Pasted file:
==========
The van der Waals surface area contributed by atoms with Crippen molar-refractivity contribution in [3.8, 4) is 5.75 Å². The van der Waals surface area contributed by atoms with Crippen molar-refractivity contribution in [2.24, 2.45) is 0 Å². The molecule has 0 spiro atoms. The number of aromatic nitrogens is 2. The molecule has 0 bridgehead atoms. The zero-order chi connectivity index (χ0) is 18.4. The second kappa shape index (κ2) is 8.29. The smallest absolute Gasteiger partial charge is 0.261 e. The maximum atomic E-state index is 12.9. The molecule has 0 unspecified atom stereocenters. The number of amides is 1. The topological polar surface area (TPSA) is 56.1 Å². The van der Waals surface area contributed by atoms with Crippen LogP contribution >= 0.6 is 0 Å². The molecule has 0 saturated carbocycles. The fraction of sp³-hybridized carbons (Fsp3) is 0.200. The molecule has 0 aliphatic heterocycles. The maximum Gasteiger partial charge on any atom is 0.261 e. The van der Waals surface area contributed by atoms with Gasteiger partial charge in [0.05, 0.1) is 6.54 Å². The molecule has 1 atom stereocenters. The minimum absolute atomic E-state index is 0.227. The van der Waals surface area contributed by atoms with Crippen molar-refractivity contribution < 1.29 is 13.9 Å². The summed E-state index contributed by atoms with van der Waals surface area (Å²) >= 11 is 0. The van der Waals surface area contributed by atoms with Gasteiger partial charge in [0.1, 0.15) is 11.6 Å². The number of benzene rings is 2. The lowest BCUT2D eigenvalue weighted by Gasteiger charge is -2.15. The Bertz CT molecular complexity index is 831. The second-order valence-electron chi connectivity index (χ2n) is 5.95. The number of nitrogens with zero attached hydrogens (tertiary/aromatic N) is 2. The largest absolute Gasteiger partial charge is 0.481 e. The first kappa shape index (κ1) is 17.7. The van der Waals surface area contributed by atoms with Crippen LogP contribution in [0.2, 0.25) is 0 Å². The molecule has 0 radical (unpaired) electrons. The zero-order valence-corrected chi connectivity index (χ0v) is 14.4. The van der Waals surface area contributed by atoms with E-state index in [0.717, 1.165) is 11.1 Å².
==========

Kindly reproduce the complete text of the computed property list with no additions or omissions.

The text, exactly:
The van der Waals surface area contributed by atoms with Crippen molar-refractivity contribution in [3.8, 4) is 5.75 Å². The van der Waals surface area contributed by atoms with Crippen molar-refractivity contribution in [2.24, 2.45) is 0 Å². The molecule has 0 spiro atoms. The number of aromatic nitrogens is 2. The molecule has 0 bridgehead atoms. The zero-order chi connectivity index (χ0) is 18.4. The second kappa shape index (κ2) is 8.29. The smallest absolute Gasteiger partial charge is 0.261 e. The maximum atomic E-state index is 12.9. The molecule has 0 unspecified atom stereocenters. The number of amides is 1. The topological polar surface area (TPSA) is 56.1 Å². The van der Waals surface area contributed by atoms with Crippen LogP contribution >= 0.6 is 0 Å². The molecule has 0 saturated carbocycles. The fraction of sp³-hybridized carbons (Fsp3) is 0.200. The molecule has 0 aliphatic heterocycles. The maximum Gasteiger partial charge on any atom is 0.261 e. The van der Waals surface area contributed by atoms with Gasteiger partial charge in [0.05, 0.1) is 6.54 Å². The molecule has 1 atom stereocenters. The minimum absolute atomic E-state index is 0.227. The van der Waals surface area contributed by atoms with Crippen molar-refractivity contribution < 1.29 is 13.9 Å². The summed E-state index contributed by atoms with van der Waals surface area (Å²) >= 11 is 0. The van der Waals surface area contributed by atoms with Gasteiger partial charge in [0.1, 0.15) is 11.6 Å². The number of benzene rings is 2. The lowest BCUT2D eigenvalue weighted by Gasteiger charge is -2.15. The Bertz CT molecular complexity index is 831. The second-order valence-electron chi connectivity index (χ2n) is 5.95. The number of nitrogens with zero attached hydrogens (tertiary/aromatic N) is 2. The largest absolute Gasteiger partial charge is 0.481 e. The first kappa shape index (κ1) is 17.7. The van der Waals surface area contributed by atoms with Crippen LogP contribution in [0.2, 0.25) is 0 Å². The molecule has 0 radical (unpaired) electrons. The zero-order valence-corrected chi connectivity index (χ0v) is 14.4. The van der Waals surface area contributed by atoms with E-state index in [0.717, 1.165) is 11.1 Å².